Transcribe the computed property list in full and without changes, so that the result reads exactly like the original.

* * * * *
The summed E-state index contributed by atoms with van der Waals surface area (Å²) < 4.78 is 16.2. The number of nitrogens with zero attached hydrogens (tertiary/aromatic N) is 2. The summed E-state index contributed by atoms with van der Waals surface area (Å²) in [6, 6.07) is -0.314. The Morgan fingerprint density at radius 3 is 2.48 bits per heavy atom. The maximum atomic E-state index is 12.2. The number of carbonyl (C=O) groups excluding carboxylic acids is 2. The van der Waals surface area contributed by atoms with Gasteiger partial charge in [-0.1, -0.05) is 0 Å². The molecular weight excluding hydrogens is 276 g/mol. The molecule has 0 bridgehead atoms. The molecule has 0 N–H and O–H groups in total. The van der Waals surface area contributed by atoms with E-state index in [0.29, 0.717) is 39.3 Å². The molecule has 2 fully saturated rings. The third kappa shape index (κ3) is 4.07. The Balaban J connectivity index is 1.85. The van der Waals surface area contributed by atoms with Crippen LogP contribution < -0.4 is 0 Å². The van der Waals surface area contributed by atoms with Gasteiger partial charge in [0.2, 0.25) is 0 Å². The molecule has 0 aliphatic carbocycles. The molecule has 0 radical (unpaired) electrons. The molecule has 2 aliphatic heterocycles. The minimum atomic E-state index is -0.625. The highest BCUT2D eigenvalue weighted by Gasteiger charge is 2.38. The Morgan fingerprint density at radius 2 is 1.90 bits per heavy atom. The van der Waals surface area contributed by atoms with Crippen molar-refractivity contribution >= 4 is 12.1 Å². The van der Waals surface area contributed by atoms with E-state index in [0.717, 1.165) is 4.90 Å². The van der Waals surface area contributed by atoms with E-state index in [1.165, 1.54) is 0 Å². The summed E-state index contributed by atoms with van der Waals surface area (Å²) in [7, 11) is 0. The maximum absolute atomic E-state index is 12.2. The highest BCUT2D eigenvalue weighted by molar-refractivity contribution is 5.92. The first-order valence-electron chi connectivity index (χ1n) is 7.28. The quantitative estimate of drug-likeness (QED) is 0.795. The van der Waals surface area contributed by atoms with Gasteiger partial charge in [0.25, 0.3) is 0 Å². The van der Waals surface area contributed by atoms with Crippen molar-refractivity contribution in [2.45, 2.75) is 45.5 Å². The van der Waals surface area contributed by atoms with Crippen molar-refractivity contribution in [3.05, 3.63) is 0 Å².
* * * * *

The summed E-state index contributed by atoms with van der Waals surface area (Å²) < 4.78 is 16.2. The number of nitrogens with zero attached hydrogens (tertiary/aromatic N) is 2. The summed E-state index contributed by atoms with van der Waals surface area (Å²) in [6, 6.07) is -0.314. The Morgan fingerprint density at radius 3 is 2.48 bits per heavy atom. The maximum atomic E-state index is 12.2. The number of carbonyl (C=O) groups excluding carboxylic acids is 2. The van der Waals surface area contributed by atoms with Gasteiger partial charge in [-0.1, -0.05) is 0 Å². The molecular weight excluding hydrogens is 276 g/mol. The molecule has 0 bridgehead atoms. The molecule has 0 N–H and O–H groups in total. The van der Waals surface area contributed by atoms with E-state index in [0.29, 0.717) is 39.3 Å². The molecule has 2 fully saturated rings. The third kappa shape index (κ3) is 4.07. The Balaban J connectivity index is 1.85. The van der Waals surface area contributed by atoms with Crippen LogP contribution < -0.4 is 0 Å². The van der Waals surface area contributed by atoms with Gasteiger partial charge in [0.2, 0.25) is 0 Å². The molecule has 0 aliphatic carbocycles. The molecule has 0 radical (unpaired) electrons. The molecule has 2 aliphatic heterocycles. The minimum atomic E-state index is -0.625. The highest BCUT2D eigenvalue weighted by Gasteiger charge is 2.38. The Morgan fingerprint density at radius 2 is 1.90 bits per heavy atom. The van der Waals surface area contributed by atoms with Crippen molar-refractivity contribution >= 4 is 12.1 Å². The van der Waals surface area contributed by atoms with E-state index in [0.717, 1.165) is 4.90 Å². The van der Waals surface area contributed by atoms with E-state index in [1.165, 1.54) is 0 Å². The summed E-state index contributed by atoms with van der Waals surface area (Å²) in [7, 11) is 0. The maximum absolute atomic E-state index is 12.2. The highest BCUT2D eigenvalue weighted by molar-refractivity contribution is 5.92. The first-order valence-electron chi connectivity index (χ1n) is 7.28. The quantitative estimate of drug-likeness (QED) is 0.795. The van der Waals surface area contributed by atoms with Gasteiger partial charge in [0.25, 0.3) is 0 Å². The van der Waals surface area contributed by atoms with Crippen molar-refractivity contribution in [2.45, 2.75) is 45.5 Å². The van der Waals surface area contributed by atoms with Crippen molar-refractivity contribution in [3.05, 3.63) is 0 Å².